Burnaby council is home to progressive civic politicians with impressive credentials as New Democrats. Coun. Sav Dhaliwal is one of them.
Now in his fourth term, Dhaliwal was president of the B.C. NDP a few years ago. According to the councillor, he remains a “very involved member and activist”. But there’s an issue on which Dhaliwal and his colleagues don’t fully agree with the provincial party: fracking.
The B.C. NDP is largely supportive of the gas industry and its controversial extraction method called hydraulic fracturing, or fracking. If New Democrats win the election scheduled for May this year, Dhaliwal promises one thing.
“If they do form government, we’ll put their feet to the fire on this one,” Dhaliwal told the Georgia Straight in a phone interview on February 19.
At the council meeting the previous night, Dhaliwal seconded a motion by Coun. Dan Johnston that calls for a moratorium on fracking. Burnaby council wants a comprehensive examination of the impacts of drilling deep through rock beds and injecting pressurized water, sand, and chemicals to release gas underground.
Even though Burnaby is nowhere near the gas wells of the northern region of B.C. and fracking is not a municipal matter, Dhaliwal emphasized that the city has to take a stand, as it did in the past on other noncivic issues such as international trade, health care, and child poverty.
“As part of a larger community, we have this responsibility to ensure that both the environmental and social issues that affect us all on a larger scale are generally talked about,” he said.
Incidentally, Dhaliwal and Johnston, along with Burnaby mayor Derek Corrigan and councillors Colleen Jordan and Nick Volkow, endorsed (now energy critic) John Horgan when the Malahat–Juan de Fuca MLA ran in 2011 for the leadership of the B.C. NDP.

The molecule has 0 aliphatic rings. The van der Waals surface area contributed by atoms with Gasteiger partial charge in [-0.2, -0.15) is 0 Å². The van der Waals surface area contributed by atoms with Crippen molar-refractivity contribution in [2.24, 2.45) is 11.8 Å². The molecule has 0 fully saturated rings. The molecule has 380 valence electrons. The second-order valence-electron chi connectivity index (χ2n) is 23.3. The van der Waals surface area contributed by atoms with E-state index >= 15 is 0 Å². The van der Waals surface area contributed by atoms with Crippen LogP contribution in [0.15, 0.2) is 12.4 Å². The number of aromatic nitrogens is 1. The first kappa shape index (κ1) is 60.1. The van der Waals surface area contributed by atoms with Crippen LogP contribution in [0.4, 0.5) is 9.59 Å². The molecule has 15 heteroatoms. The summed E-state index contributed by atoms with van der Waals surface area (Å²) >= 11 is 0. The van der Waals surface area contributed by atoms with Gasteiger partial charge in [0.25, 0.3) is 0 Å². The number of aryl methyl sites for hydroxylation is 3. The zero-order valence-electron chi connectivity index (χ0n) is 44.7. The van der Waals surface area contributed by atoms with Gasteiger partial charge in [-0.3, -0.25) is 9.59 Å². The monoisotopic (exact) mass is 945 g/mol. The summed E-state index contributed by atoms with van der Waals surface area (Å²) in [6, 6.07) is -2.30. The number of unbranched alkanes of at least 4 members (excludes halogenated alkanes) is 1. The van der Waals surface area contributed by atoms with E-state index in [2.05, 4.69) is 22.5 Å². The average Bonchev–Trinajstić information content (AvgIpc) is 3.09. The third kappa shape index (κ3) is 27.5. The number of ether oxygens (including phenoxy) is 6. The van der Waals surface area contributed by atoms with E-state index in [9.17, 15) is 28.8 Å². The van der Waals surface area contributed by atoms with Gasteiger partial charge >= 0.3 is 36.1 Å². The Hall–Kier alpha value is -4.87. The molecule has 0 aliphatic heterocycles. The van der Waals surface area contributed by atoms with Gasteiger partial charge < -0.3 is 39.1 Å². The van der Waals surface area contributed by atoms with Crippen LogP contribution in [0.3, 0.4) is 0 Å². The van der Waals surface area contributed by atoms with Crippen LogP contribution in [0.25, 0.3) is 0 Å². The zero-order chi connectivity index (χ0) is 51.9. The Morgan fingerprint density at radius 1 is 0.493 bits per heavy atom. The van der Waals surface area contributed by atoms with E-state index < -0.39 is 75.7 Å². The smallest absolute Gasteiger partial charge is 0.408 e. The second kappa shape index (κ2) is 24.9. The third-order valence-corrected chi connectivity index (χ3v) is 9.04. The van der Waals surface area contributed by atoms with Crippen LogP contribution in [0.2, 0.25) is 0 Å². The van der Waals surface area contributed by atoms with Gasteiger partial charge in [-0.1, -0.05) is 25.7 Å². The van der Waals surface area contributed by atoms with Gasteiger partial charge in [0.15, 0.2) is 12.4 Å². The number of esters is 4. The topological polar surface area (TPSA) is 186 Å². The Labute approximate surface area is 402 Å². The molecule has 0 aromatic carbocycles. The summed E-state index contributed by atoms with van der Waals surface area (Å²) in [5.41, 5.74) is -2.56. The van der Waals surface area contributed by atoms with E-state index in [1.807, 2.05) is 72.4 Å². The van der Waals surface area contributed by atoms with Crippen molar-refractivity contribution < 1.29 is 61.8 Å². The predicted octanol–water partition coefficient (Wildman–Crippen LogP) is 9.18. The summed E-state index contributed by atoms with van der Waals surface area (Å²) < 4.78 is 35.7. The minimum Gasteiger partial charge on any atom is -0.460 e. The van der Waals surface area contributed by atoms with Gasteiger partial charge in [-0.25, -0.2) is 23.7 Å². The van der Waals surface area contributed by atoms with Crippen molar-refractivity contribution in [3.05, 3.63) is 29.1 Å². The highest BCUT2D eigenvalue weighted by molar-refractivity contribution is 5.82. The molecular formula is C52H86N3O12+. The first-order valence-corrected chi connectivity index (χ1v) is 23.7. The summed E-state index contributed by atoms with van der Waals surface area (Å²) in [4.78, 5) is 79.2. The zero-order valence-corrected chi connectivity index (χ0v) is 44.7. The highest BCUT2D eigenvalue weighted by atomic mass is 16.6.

An immediate moratorium on fracking doesn’t appear to be on the agenda for the party. On November 30, 2011, the B.C. NDP announced that leader Adrian Dix and the New Democrats were “committed to a plan that ensures long-term sustainability and environmental quality in B.C.’s expanding natural gas fields”. In August 2012, Horgan told the Straight in a phone interview that his party supports the expansion of B.C.’s gas industry, which, he said, is “mature here, as opposed to other places where they’ve had concerns”.
At the Burnaby council chamber last Monday evening, Corrigan indicated that he hasn’t spoken to Horgan but he knows that the energy critic is “favourably disposed” toward fracking.
“I don’t know that the research has been so thorough as for John Horgan to come to a final conclusion on it,” Corrigan told the Straight. “I think he wants to keep the door open. But I don’t know that he’s said, ‘I’m going to those go-aheads as soon as I get into office.’ I think he’ll find there’s opposition within his own party to him moving ahead too quickly.”
A report to council prepared by Burnaby city staff notes that Quebec has a moratorium on fracking as well as on oil and gas exploration under the St. Lawrence River. Nova Scotia isn’t approving new fracking projects until it completes a review in 2014. According to the report, New Brunswick had a report done that notes that the province should proceed with a “phased-in approach”.
Premier Christy Clark and her B.C. Liberal government have staked the province’s future on natural gas, a direction that has not been fundamentally challenged by the B.C. NDP.
In the throne speech last February 12, the government talked about a B.C. Prosperity Fund generating between $130 billion and
$260 billion from liquid natural gas revenues and a new tax on LNG over the next 30 years.
Clark indicated that the Prosperity Fund will help pay the province’s $56-billion debt and possibly even eliminate the sales tax as well as finance public education.
Royalties from natural gas are a major source of revenue for the province. In the 2013-14 budget unveiled at the legislative assembly on February 19, the government estimates gas royalties at $282 million for the fiscal year. It expects the amount to rise to $318 million in 2014-15, and $359 million in 2015-16.
Unlike B.C. Liberals, New Democrats, and Conservatives, the Green Party of B.C. backs a moratorium on fracking.
“The Liberals see it [gas revenues] as an immediate need, and the NDP see it as something that would expand in the future,” B.C. Green Leader Jane Sterk told the Straight in a phone interview. “Both of them support the industry.”